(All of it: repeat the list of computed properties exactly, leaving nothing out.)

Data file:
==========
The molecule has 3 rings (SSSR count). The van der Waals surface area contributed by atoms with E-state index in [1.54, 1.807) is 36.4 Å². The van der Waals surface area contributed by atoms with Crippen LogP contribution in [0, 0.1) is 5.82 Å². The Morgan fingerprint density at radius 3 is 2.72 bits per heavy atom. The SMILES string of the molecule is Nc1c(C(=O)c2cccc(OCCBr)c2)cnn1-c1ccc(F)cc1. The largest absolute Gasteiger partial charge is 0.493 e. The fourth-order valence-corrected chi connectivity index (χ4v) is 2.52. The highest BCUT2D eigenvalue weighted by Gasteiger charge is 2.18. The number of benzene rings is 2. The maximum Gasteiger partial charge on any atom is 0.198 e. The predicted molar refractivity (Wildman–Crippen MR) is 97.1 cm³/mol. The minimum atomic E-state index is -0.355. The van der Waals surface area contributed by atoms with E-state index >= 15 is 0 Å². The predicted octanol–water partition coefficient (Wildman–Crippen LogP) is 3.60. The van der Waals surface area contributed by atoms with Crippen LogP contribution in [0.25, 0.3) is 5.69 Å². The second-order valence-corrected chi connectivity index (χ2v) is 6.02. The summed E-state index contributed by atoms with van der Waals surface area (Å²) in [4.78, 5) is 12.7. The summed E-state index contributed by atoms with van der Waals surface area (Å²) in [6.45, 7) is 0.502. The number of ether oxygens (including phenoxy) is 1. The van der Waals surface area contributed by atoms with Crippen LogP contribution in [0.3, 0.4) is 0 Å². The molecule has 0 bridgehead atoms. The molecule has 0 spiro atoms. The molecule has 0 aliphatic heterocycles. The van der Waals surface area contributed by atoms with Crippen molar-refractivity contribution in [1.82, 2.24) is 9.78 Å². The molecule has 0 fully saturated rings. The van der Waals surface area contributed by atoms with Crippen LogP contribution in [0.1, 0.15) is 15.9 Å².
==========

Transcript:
The molecule has 3 rings (SSSR count). The van der Waals surface area contributed by atoms with E-state index in [1.54, 1.807) is 36.4 Å². The van der Waals surface area contributed by atoms with Crippen LogP contribution in [0, 0.1) is 5.82 Å². The Morgan fingerprint density at radius 3 is 2.72 bits per heavy atom. The SMILES string of the molecule is Nc1c(C(=O)c2cccc(OCCBr)c2)cnn1-c1ccc(F)cc1. The largest absolute Gasteiger partial charge is 0.493 e. The fourth-order valence-corrected chi connectivity index (χ4v) is 2.52. The highest BCUT2D eigenvalue weighted by Gasteiger charge is 2.18. The number of benzene rings is 2. The maximum Gasteiger partial charge on any atom is 0.198 e. The predicted molar refractivity (Wildman–Crippen MR) is 97.1 cm³/mol. The minimum atomic E-state index is -0.355. The van der Waals surface area contributed by atoms with E-state index >= 15 is 0 Å². The predicted octanol–water partition coefficient (Wildman–Crippen LogP) is 3.60. The van der Waals surface area contributed by atoms with Crippen LogP contribution in [0.25, 0.3) is 5.69 Å². The second-order valence-corrected chi connectivity index (χ2v) is 6.02. The summed E-state index contributed by atoms with van der Waals surface area (Å²) in [4.78, 5) is 12.7. The summed E-state index contributed by atoms with van der Waals surface area (Å²) in [6.45, 7) is 0.502. The number of ether oxygens (including phenoxy) is 1. The van der Waals surface area contributed by atoms with Crippen LogP contribution in [0.3, 0.4) is 0 Å². The molecule has 0 bridgehead atoms. The molecule has 0 spiro atoms. The molecule has 0 aliphatic heterocycles. The van der Waals surface area contributed by atoms with Crippen molar-refractivity contribution in [1.82, 2.24) is 9.78 Å². The molecule has 0 fully saturated rings. The van der Waals surface area contributed by atoms with Crippen LogP contribution in [0.1, 0.15) is 15.9 Å².